Taped Trunk: 1971 Lincoln Mark III – Sold?

by | Sep 2022 | Craigslist ClassiFINDS, Malaise Monday

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November 20, 2022, Update – We just confirmed the listing for this “Classifind” expired, so with no replacement found we’re assuming this ride “Sold?” While this one got away, please reach out either by email or call us directly if you’d like to be informed when we come across something similar.

It’s no secret our Malaise Mondays often feature Lincoln Continental Mark IVs and Mark Vs, to date, we’ve never featured the pre-cursor to those Malaise Era (1972 to 1984) land yachts: the 1969 to 1971 Mark III.  That is until we came across this yellow over brown leather 1971 Lincoln Continental Mark III 66K mile survivor originally listed in September 2022 on Craigslist in Unionville, Pennsylvania (Philadelphia).  The seller honestly reports several items the car needs to be repaired.  On a positive note, the seller plan to include a replacement truck lid so the next caretaker can swap out the current taped and rusty original unit.

While it’s common knowledge Lee Iacocca is famous for creating the Mustang for Ford and the minivan for Chrysler, lesser known is that he was the driver of the development of the highly successful Lincoln Continental Mark III for 1969.  By putting a Rolls Royce-like grille on an arguably more handsome version of the redesigned Ford Thunderbird, Iacocca’s idea helped bring the Lincoln-Mercury brand into profitability.

Once offered for $10,500, Classic.com, the analytics and search engine for the collector car market, confirms the ask is slightly below the one-year rolling average of this guide’s summary for similar Lincoln Continental Mark IIIs produced between 1969 and 1971.  By clicking on the green dots in the graph below, you can navigate to each comparable car sold as a way to help you evaluate the price of the Mark III featured here:

As a second data point, the  Collector Car Market Review Online Tool reveals the seller’s ask falls between this guide’s #3 “Good” estimate of $9,400 and its #2 “Very Good” appraisal of $14,700.

The Lincoln Division of Ford marketed the Continental Mark III personal luxury car for the 1969 through 1971 model years.  The namesake successor of the 1956–1957 Continental Mark II, the Mark III again served as the flagship vehicle of Ford Motor Company. Produced as a two-door hardtop, Ford developed the Mark III as a direct competitor to the Cadillac Eldorado, creating a three-decade market rivalry between the two cars.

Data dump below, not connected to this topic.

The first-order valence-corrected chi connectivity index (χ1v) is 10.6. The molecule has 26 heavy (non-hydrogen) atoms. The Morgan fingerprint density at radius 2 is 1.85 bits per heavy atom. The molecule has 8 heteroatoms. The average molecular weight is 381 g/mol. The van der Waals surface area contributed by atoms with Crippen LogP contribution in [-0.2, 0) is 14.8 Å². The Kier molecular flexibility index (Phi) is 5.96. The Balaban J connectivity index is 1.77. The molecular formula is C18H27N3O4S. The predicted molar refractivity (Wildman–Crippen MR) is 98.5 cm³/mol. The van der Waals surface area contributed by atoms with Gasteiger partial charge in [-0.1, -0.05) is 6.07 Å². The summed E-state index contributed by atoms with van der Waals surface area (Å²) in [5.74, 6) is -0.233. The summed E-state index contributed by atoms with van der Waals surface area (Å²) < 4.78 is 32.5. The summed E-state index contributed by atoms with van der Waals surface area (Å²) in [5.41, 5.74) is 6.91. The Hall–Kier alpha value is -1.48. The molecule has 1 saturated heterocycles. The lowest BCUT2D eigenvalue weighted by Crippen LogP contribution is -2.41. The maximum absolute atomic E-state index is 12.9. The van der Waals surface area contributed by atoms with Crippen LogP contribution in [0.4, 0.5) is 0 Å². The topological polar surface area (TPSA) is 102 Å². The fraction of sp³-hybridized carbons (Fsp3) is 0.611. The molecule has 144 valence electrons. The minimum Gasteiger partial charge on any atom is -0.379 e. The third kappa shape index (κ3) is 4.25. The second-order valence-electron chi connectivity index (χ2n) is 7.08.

To lower development and production costs over the largely hand-built Mark II, the Mark III shared its chassis underpinnings with the four-door Ford Thunderbird (fifth generation). To distinguish itself from Thunderbird (and from the Lincoln Continental), the Mark III was styled with model-specific design elements, including hidden headlamps (with body-color covers) and a Rolls Royce-style grille. Interestingly, Mark III used the same top and “slide into the C pillar” rear windows as the two-door Thunderbird. Mark III used the simulated Continental tire trunk lid, carried over from Mark II. In a first for American-produced cars, the 1970 Mark III came equipped with Michelin “X” Radial Tires as standard equipment.

Ford Vice President Lee Iacocca was the brains behind the 1969 Continental Mark III. Iaccoca directed Design Vice President, Gene Bordinat, to “put a Rolls-Royce grille on a Thunderbird” in September 1965. Iacocca assigned the development of the Mark III to the new “Strawberry Studio”- a special development preproduction team led by Bordinat.  The Mark III was based on the fourth-generation Lincoln Continental (1961–1969) and the four-door fifth-generation Thunderbird introduced in 1967. With the Thunderbird “dying in the marketplace,” Iacocca wanted to put the company’s development investment to better use by expanding its platform over several models. The final design of the Mark III was introduced to a Lincoln-Mercury Focus Group in mid-January of 1966- receiving an overwhelmingly negative response from the group. Despite this feedback, Iacocca and Henry Ford II loved the design and overruled objections. On March 24th, 1966, Mark III was given the green light for production.